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Choosing the right site for street art

This week, a street performer in Melbourne faces police charges for damaging property without permission for his tribute to the late cricket star Shane Warne – a work he spent 30 hours on.

This shows the importance of choosing the right site for your street art project and having a few tips in mind could help mitigate these potential conflicts.

Obtain permission

Apart from property damage, street performers can also be charged with trespassing if they enter the site of a property without permission. This can lead to a fine, hours of community service, or even jail time.

The usual defenses against trespass such as implied license, consent, necessity, self-defense or legal authorization are unlikely to apply to a street performer. Street artists should carefully consider whether or not they can encroach on another person’s property when choosing a site for their artwork.

Arts Law Center, Street Art Fact Sheet

Also, just because a property is empty doesn’t mean it’s free to use. It would be wise for street performers to try to get written permission before putting paint on walls or even entering a site to avoid hefty fines and legal costs. Make sure the permission comes from the landlord, not just the occupants (eg, tenant).

In most cases, the police can charge street performers if they have not obtained permission from the landlord, even if it is unoccupied. The owner can also choose to remove or repaint your work without any warning.

The City of Townsville has a handy checklist on getting street art permission that may also apply to artists from other states. Find it here.

Sometimes being a street artist means remaining anonymous or accepting that your work is ephemeral, but if you want to have a more public profile, getting permission to create your work is an essential step to avoid disastrous consequences.

Check national and local guidelines

Some states have specific guidelines that differentiate street art from graffiti or tags. Often, the latter is subject to dismissal and can be subject to significant fines/penalties.

An example is the City of Melbourne’s Graffiti Management Policy, which states: “Legal street art requires permission from the owner and must comply with the City of Melbourne’s planning regulations and heritage overlays. . Artists are required to obtain written approval from the owner and contact the City of Melbourne for advice, including images of the proposed design and location.

Policies regarding street art and graffiti can be found on council websites, and the Art Law Center has compiled a chart outlining the legalities of creating street art in various states and territories.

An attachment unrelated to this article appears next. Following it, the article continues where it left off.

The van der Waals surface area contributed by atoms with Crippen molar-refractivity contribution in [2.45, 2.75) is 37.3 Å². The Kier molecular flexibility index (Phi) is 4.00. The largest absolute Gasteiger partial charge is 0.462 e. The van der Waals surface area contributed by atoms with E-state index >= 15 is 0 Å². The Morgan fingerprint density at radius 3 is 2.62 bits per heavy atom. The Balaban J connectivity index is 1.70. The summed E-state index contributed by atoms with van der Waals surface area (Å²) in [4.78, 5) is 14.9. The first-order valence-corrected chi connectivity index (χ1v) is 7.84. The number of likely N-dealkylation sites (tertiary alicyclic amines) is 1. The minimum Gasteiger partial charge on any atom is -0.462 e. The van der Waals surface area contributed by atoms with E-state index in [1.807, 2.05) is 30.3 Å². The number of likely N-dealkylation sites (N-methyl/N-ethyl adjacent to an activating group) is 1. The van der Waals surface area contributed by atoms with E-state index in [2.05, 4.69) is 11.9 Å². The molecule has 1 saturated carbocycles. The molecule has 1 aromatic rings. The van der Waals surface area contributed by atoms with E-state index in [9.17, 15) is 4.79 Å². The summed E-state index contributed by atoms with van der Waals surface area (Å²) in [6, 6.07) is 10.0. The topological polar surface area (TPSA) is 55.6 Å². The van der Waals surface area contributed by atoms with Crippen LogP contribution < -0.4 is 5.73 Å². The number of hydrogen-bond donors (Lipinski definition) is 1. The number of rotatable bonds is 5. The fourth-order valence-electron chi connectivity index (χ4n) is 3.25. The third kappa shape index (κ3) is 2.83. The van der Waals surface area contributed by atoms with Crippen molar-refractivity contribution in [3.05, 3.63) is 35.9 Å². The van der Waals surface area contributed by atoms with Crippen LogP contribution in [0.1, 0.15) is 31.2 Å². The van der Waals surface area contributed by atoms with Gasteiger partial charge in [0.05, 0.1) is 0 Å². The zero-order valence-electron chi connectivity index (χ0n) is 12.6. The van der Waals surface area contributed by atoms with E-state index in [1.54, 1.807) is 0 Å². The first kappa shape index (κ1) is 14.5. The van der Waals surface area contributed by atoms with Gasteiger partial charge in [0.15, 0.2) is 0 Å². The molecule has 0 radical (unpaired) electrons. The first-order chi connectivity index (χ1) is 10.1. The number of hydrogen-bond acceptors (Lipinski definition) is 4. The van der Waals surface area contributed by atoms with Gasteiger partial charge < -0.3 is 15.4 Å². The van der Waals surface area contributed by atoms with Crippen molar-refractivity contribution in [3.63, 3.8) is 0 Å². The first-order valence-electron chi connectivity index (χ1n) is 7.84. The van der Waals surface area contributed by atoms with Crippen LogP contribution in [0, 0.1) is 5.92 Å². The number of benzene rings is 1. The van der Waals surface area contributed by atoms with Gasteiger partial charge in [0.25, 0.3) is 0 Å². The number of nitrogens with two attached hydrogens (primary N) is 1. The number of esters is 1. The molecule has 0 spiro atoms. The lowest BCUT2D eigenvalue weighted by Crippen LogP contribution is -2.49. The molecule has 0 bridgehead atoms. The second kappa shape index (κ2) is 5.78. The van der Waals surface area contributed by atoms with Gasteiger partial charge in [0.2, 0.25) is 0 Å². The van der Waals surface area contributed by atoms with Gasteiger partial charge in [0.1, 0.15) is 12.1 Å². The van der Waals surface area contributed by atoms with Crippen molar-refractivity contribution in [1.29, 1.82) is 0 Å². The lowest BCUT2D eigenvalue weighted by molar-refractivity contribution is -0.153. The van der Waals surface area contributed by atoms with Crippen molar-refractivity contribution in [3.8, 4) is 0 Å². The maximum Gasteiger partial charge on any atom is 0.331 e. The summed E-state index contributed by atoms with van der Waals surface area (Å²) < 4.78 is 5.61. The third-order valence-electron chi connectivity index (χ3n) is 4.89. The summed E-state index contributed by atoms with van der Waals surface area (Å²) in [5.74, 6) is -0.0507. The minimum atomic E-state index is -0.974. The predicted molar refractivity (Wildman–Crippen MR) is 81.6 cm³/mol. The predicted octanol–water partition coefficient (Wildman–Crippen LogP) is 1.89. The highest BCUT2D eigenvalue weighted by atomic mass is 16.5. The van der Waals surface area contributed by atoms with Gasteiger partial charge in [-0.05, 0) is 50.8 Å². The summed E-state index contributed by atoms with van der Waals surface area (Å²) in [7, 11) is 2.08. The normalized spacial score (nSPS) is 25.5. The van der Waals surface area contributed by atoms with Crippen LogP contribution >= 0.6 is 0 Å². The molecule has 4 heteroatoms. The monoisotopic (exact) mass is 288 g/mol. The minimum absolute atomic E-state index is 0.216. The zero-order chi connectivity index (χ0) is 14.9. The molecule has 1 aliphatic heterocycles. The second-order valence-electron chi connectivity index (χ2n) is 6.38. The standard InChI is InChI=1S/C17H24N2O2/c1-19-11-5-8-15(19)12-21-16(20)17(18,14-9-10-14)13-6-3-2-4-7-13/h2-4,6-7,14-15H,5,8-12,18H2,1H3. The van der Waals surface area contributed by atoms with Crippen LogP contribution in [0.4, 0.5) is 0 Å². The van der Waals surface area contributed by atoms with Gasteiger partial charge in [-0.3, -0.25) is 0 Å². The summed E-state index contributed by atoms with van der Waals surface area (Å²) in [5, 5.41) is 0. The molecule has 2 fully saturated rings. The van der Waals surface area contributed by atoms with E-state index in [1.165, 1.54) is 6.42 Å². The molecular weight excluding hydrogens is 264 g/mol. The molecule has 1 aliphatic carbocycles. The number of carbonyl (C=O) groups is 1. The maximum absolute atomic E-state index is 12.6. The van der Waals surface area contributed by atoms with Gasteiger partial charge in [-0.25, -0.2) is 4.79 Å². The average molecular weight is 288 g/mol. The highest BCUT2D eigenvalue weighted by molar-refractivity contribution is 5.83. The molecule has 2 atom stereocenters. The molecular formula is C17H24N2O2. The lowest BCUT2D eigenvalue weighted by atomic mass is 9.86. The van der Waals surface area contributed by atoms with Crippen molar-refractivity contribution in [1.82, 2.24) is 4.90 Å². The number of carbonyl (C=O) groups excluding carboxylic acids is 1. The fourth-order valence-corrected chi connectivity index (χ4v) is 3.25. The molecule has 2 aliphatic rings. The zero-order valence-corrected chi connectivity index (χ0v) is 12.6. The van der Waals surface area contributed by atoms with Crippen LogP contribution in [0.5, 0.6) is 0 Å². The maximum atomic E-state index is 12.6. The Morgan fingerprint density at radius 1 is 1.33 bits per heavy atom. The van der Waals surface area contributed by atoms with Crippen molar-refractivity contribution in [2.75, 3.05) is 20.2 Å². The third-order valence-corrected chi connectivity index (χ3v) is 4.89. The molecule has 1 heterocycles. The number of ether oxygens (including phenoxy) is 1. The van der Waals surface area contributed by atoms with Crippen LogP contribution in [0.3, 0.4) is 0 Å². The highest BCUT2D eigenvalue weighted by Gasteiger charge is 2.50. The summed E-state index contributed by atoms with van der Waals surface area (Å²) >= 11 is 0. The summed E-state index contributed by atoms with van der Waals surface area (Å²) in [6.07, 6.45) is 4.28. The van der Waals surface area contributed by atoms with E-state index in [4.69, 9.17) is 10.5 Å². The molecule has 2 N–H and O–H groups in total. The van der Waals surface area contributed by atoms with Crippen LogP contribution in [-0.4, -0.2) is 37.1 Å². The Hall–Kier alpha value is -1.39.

Lily: Luke Cornish on censorship, commercialism and street art

Apply to participate in street art initiatives

Unauthorized street art allows for greater artistic freedom, but artists must weigh this against the consequences of legal action.

In other cases, creating unauthorized street art may deny you opportunities such as entry into the Australian Street Art Awards, which only accepts “sanctioned (legal)” street art.

More and more initiatives can help street artists to carry out ambitious projects without the risks.

Some councils have launched initiatives to provide common ground for artists and owners and facilitate work engagement as well as liaison assistance for licensing.

One example is Inner West Council NSW’s Perfect Match scheme, which invites applications from artists and property owners who are happy to host street art. The Council will “play Cupid” to match suitable entries and will also pay artists a fee to create the work.

The City of Hobart also has the Urban Art Walls project, providing a portal for street artists and those wishing to commission work. Also in Hobart is the Vibrance Street Art Festival with regular opportunities and also a Battle Jam where artists can create live works for public voting.

Additionally, Darwin and Brisbane have their own street art festivals.

The public nature of street art sometimes makes copyright ambiguous, but in fact, as a Legal Vision blog post points out, street artists enjoy the same level of copyright protection as street artists. other mediums such as painting and sculpture, provided the work is:

  • the result of skill and effort;
  • original; and
  • in a material form that is recorded, such as a mural, graffiti, stencils or sketches.

Copyright still applies even if the artist creates the work anonymously or under a pseudonym, but they will need their legal name to file a copyright infringement claim.

Owners cannot claim copyright in the work unless there is an agreement with the artist.

Copyright prevents others from reproducing, publishing or communicating the work without the consent of the artist. This may include photographing the work (especially for commercial purposes), using it for film shoots, putting it in a catalog, or featuring the work on a website.

If you agree to people photographing the work for non-commercial purposes, such as posting it on social media, the Arts Law Center’s advice is to paint a copyright symbol © and ‘CC BY-NC’ ( Creative Commons Attribution Non-Commercial license ) somewhere on the work.

For more information, visit the Copyright Agency website.